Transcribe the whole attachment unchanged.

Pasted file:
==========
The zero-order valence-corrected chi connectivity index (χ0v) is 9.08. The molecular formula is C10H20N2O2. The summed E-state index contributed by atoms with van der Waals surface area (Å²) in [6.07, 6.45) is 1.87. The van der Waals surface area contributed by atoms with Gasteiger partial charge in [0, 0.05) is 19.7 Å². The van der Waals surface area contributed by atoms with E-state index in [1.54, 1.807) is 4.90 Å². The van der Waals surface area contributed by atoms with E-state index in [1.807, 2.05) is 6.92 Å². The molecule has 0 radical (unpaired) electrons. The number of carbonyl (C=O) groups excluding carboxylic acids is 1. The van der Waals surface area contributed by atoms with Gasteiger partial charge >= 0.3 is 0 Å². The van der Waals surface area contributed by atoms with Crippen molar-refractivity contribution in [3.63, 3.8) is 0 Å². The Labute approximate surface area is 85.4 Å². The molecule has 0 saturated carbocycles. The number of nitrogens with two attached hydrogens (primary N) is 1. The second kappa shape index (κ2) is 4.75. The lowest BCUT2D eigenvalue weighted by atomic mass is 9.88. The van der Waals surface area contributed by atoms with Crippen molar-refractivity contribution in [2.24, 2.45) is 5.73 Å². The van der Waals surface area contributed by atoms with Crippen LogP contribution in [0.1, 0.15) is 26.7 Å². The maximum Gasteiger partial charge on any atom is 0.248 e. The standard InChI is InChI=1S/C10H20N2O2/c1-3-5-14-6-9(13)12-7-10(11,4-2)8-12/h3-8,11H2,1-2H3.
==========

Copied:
The zero-order valence-corrected chi connectivity index (χ0v) is 9.08. The molecular formula is C10H20N2O2. The summed E-state index contributed by atoms with van der Waals surface area (Å²) in [6.07, 6.45) is 1.87. The van der Waals surface area contributed by atoms with Gasteiger partial charge in [0, 0.05) is 19.7 Å². The van der Waals surface area contributed by atoms with E-state index in [1.54, 1.807) is 4.90 Å². The van der Waals surface area contributed by atoms with E-state index in [1.807, 2.05) is 6.92 Å². The molecule has 0 radical (unpaired) electrons. The number of carbonyl (C=O) groups excluding carboxylic acids is 1. The van der Waals surface area contributed by atoms with Gasteiger partial charge >= 0.3 is 0 Å². The van der Waals surface area contributed by atoms with Crippen molar-refractivity contribution in [3.63, 3.8) is 0 Å². The Labute approximate surface area is 85.4 Å². The molecule has 0 saturated carbocycles. The number of nitrogens with two attached hydrogens (primary N) is 1. The second kappa shape index (κ2) is 4.75. The lowest BCUT2D eigenvalue weighted by atomic mass is 9.88. The van der Waals surface area contributed by atoms with Crippen molar-refractivity contribution in [2.24, 2.45) is 5.73 Å². The van der Waals surface area contributed by atoms with Crippen LogP contribution in [0.1, 0.15) is 26.7 Å². The maximum Gasteiger partial charge on any atom is 0.248 e. The standard InChI is InChI=1S/C10H20N2O2/c1-3-5-14-6-9(13)12-7-10(11,4-2)8-12/h3-8,11H2,1-2H3.